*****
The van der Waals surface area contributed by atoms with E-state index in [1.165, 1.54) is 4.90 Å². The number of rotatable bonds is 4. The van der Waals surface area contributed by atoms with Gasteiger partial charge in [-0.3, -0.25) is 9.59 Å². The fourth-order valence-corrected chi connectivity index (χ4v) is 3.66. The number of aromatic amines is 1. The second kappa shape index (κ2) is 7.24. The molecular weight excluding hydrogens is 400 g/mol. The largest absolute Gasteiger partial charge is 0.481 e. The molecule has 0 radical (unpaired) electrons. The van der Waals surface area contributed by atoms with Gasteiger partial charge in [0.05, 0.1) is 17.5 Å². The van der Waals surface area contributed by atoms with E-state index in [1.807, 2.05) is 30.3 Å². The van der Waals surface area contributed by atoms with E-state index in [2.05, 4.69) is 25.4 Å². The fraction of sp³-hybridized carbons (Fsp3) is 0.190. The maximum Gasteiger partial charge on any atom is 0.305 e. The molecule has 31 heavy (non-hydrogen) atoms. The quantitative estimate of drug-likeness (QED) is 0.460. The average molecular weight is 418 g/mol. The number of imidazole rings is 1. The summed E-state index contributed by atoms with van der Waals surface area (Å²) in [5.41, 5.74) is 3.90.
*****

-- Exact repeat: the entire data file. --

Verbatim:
The van der Waals surface area contributed by atoms with E-state index in [1.165, 1.54) is 4.90 Å². The number of rotatable bonds is 4. The van der Waals surface area contributed by atoms with Gasteiger partial charge in [-0.3, -0.25) is 9.59 Å². The fourth-order valence-corrected chi connectivity index (χ4v) is 3.66. The number of aromatic amines is 1. The second kappa shape index (κ2) is 7.24. The molecular weight excluding hydrogens is 400 g/mol. The largest absolute Gasteiger partial charge is 0.481 e. The molecule has 0 radical (unpaired) electrons. The van der Waals surface area contributed by atoms with Gasteiger partial charge in [0.05, 0.1) is 17.5 Å². The van der Waals surface area contributed by atoms with E-state index in [1.807, 2.05) is 30.3 Å². The van der Waals surface area contributed by atoms with E-state index in [2.05, 4.69) is 25.4 Å². The fraction of sp³-hybridized carbons (Fsp3) is 0.190. The maximum Gasteiger partial charge on any atom is 0.305 e. The molecule has 31 heavy (non-hydrogen) atoms. The quantitative estimate of drug-likeness (QED) is 0.460. The average molecular weight is 418 g/mol. The number of imidazole rings is 1. The summed E-state index contributed by atoms with van der Waals surface area (Å²) in [5.41, 5.74) is 3.90.